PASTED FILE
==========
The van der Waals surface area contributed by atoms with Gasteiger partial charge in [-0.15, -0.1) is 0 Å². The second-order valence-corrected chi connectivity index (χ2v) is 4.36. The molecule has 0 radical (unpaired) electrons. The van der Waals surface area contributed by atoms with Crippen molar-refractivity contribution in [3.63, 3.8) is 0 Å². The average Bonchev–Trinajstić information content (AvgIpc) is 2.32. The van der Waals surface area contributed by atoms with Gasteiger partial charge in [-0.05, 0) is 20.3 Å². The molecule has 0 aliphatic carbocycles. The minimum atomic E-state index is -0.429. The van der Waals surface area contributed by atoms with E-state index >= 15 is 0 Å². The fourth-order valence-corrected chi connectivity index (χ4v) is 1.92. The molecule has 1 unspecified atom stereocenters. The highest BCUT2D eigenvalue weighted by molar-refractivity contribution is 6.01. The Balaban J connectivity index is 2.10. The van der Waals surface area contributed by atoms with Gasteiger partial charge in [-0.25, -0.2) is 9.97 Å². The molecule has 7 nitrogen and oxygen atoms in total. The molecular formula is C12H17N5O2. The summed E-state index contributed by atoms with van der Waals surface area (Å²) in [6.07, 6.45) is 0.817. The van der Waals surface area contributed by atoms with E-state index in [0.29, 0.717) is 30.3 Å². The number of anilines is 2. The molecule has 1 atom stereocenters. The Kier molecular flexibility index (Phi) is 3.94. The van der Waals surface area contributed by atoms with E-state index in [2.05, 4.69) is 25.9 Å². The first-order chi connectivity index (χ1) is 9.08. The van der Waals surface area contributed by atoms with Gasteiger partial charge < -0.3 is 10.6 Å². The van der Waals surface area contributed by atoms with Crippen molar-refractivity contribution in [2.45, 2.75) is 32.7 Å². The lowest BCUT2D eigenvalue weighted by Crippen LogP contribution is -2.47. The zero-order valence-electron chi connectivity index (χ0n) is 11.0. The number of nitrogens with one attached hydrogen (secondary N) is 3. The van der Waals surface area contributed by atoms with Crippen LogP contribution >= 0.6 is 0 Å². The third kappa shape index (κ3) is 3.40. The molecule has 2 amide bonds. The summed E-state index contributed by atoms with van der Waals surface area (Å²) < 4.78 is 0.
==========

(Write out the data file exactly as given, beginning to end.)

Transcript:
The van der Waals surface area contributed by atoms with Gasteiger partial charge in [-0.15, -0.1) is 0 Å². The second-order valence-corrected chi connectivity index (χ2v) is 4.36. The molecule has 0 radical (unpaired) electrons. The van der Waals surface area contributed by atoms with Crippen molar-refractivity contribution in [3.63, 3.8) is 0 Å². The average Bonchev–Trinajstić information content (AvgIpc) is 2.32. The van der Waals surface area contributed by atoms with Gasteiger partial charge in [-0.05, 0) is 20.3 Å². The molecule has 0 aliphatic carbocycles. The minimum atomic E-state index is -0.429. The van der Waals surface area contributed by atoms with E-state index >= 15 is 0 Å². The fourth-order valence-corrected chi connectivity index (χ4v) is 1.92. The molecule has 1 unspecified atom stereocenters. The highest BCUT2D eigenvalue weighted by molar-refractivity contribution is 6.01. The Balaban J connectivity index is 2.10. The van der Waals surface area contributed by atoms with Gasteiger partial charge in [-0.25, -0.2) is 9.97 Å². The molecule has 7 nitrogen and oxygen atoms in total. The molecular formula is C12H17N5O2. The summed E-state index contributed by atoms with van der Waals surface area (Å²) in [6.07, 6.45) is 0.817. The van der Waals surface area contributed by atoms with E-state index in [0.29, 0.717) is 30.3 Å². The number of anilines is 2. The molecule has 1 atom stereocenters. The Kier molecular flexibility index (Phi) is 3.94. The van der Waals surface area contributed by atoms with E-state index in [2.05, 4.69) is 25.9 Å². The first-order chi connectivity index (χ1) is 9.08. The van der Waals surface area contributed by atoms with Gasteiger partial charge < -0.3 is 10.6 Å². The van der Waals surface area contributed by atoms with Crippen molar-refractivity contribution in [2.45, 2.75) is 32.7 Å². The lowest BCUT2D eigenvalue weighted by Crippen LogP contribution is -2.47. The zero-order valence-electron chi connectivity index (χ0n) is 11.0. The number of nitrogens with one attached hydrogen (secondary N) is 3. The van der Waals surface area contributed by atoms with Crippen LogP contribution >= 0.6 is 0 Å². The third kappa shape index (κ3) is 3.40. The molecule has 2 amide bonds. The summed E-state index contributed by atoms with van der Waals surface area (Å²) < 4.78 is 0.